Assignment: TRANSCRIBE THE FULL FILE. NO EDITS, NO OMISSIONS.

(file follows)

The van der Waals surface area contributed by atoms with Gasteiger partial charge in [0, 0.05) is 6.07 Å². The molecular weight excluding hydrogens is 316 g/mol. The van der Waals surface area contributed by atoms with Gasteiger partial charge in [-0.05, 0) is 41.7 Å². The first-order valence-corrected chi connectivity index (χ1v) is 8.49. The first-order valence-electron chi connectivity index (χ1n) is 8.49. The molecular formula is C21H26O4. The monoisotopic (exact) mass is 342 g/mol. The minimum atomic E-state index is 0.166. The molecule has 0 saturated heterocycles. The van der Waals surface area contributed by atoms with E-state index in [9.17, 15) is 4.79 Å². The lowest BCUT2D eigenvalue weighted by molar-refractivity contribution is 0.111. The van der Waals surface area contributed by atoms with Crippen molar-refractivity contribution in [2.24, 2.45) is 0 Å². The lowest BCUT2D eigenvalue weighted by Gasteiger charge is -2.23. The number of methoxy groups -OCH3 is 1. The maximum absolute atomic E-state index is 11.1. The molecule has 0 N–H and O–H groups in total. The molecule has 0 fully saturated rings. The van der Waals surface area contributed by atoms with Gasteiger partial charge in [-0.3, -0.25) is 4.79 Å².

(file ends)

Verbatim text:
The van der Waals surface area contributed by atoms with Gasteiger partial charge in [0, 0.05) is 6.07 Å². The molecular weight excluding hydrogens is 316 g/mol. The van der Waals surface area contributed by atoms with Gasteiger partial charge in [-0.05, 0) is 41.7 Å². The first-order valence-corrected chi connectivity index (χ1v) is 8.49. The first-order valence-electron chi connectivity index (χ1n) is 8.49. The molecular formula is C21H26O4. The monoisotopic (exact) mass is 342 g/mol. The minimum atomic E-state index is 0.166. The molecule has 0 saturated heterocycles. The van der Waals surface area contributed by atoms with E-state index in [9.17, 15) is 4.79 Å². The lowest BCUT2D eigenvalue weighted by molar-refractivity contribution is 0.111. The van der Waals surface area contributed by atoms with Crippen molar-refractivity contribution in [2.24, 2.45) is 0 Å². The lowest BCUT2D eigenvalue weighted by Gasteiger charge is -2.23. The number of methoxy groups -OCH3 is 1. The maximum absolute atomic E-state index is 11.1. The molecule has 0 N–H and O–H groups in total. The molecule has 0 fully saturated rings. The van der Waals surface area contributed by atoms with Gasteiger partial charge in [-0.3, -0.25) is 4.79 Å².